First Lines: Catch-22

A former colleague of mine tried to steer me away me from reading Joseph Heller’s Catch-22. I cannot quite recall the exact wording, but he could not get into it all. But, as a) it is on my list of 40 books to read before I turn 40, and b) I can be quite stubborn if I really want to, I dove in anyway.

Now, upon having finished and pondered on the book, I do get his point: the first half does and awful lot of setting up, and the second half has precious little paying off.

The story boils down to Yossarian (our hero, a bombardier in the US Army) trying to survive the madness of war. He does this by trying to prove he is insane, in order to not having to fly more combat missions, which might get him killed. In fact, he’s sure that everybody is out to kill him, which might actually be true, as he is in a war, where everyone is trying to kill everyone else. He could get out on his insanity plea, but:

There was only one catch and that was Catch-22, that specified that a concern for one’s own safety in the face of dangers that were real and immediate was the process of a rational mind. Orr was crazy and could be grounded. All he had to do was ask; and as soon as he did, he would no longer be crazy and would have to fly more missions. Orr would be crazy to fly more missions and sane if he didn’t, but if he was sane, he had to fly them. Yossarian was moved very deeply by the absolute simplicity of the clause of Catch-22 and let out a respectful whistle.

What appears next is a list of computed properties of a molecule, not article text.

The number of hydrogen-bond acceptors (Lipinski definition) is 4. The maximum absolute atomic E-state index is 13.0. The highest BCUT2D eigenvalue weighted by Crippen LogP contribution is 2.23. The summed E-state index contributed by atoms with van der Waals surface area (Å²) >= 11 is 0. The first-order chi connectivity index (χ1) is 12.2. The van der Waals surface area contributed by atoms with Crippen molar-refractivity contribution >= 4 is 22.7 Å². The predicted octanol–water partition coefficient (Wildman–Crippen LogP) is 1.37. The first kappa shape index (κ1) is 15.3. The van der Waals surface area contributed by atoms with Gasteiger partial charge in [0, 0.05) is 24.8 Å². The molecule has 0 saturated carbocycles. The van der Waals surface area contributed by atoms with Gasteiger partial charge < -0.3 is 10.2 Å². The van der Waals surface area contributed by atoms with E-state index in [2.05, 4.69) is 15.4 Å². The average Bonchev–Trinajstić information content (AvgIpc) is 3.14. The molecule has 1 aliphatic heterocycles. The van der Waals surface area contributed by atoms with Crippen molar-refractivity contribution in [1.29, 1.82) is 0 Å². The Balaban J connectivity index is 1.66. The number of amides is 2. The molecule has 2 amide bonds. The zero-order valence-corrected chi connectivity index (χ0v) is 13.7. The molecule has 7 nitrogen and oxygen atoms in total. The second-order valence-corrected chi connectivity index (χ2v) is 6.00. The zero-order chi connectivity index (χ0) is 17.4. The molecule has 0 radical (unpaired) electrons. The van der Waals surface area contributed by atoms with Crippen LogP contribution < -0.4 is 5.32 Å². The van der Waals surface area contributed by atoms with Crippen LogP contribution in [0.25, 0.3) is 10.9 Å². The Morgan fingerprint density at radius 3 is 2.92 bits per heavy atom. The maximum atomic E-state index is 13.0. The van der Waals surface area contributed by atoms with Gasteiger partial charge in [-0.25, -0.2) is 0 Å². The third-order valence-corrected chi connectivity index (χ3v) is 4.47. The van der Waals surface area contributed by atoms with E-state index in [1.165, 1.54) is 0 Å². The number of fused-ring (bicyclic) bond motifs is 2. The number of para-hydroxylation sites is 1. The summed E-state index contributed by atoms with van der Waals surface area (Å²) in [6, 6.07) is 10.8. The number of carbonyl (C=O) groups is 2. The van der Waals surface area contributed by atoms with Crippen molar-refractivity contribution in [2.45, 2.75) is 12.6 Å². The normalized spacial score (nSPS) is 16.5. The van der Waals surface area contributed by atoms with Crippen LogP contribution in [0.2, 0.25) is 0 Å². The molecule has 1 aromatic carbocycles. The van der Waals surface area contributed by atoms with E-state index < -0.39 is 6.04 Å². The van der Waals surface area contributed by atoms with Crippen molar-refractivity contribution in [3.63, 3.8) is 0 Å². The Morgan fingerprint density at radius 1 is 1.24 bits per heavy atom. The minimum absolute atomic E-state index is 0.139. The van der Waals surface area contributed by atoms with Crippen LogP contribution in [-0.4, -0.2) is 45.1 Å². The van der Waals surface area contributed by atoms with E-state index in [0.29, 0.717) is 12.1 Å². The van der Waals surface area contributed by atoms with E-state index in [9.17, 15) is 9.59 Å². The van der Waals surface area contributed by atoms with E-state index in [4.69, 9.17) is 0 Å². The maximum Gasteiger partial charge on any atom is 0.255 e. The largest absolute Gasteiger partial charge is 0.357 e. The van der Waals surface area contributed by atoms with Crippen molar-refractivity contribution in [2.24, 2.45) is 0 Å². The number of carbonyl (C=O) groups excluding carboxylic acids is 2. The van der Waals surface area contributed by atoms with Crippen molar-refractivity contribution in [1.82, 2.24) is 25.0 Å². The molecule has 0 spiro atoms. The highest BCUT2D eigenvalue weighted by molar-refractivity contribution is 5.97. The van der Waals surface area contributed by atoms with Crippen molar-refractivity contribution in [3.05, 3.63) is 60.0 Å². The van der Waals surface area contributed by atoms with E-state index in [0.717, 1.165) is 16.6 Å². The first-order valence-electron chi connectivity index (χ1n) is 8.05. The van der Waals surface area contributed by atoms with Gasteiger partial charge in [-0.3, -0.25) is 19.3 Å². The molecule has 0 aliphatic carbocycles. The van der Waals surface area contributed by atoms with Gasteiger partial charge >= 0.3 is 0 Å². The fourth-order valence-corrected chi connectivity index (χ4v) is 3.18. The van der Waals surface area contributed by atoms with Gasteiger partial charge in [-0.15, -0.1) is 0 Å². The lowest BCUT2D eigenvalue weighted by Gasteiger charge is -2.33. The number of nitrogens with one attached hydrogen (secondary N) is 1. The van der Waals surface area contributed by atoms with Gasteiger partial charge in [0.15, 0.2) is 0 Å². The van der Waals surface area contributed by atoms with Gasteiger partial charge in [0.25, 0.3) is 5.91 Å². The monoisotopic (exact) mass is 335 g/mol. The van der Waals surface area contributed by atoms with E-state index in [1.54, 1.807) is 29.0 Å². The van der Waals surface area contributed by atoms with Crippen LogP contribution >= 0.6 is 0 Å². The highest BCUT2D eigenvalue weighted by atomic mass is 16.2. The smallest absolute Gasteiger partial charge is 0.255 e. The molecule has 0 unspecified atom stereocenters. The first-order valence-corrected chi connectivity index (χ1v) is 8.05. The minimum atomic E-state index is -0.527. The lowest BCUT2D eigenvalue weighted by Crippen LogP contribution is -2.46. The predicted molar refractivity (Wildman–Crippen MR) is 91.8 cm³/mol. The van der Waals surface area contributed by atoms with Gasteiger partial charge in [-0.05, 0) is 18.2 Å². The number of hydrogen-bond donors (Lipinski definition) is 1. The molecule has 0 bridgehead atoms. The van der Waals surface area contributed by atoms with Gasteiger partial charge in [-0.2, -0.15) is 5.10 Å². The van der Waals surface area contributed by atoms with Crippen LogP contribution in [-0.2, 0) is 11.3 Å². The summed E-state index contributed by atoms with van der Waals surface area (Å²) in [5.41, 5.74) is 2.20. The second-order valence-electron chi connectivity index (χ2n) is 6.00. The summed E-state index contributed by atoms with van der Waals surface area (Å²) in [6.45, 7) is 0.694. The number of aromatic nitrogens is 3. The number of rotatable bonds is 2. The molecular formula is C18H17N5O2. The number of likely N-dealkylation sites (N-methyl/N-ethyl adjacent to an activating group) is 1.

“That’s some catch, that Catch-22,” he observed.

“It’s the best there is,” Doc Daneeka replied.

Catch-22 as described by Joseph Heller in Catch-22

This circular logic permeates all of Catch-22, and it’s often worse than that. It might be viewed as one of the great anti-war novels of our time, but I found it to be a lot of effort for a few chuckles.

One thing, I’ll give it, though—it’s very quotable:

“Just for once I’d like to see all these things sort of straightened out, with each person getting exactly what he deserves. It might give me some confidence in this universe.”
“It doesn’t make sense. It isn’t even good grammar. What the hell does it mean when they disappear somebody?”
Book read
Joseph Heller — Catch-22

First line

It was love at first sight.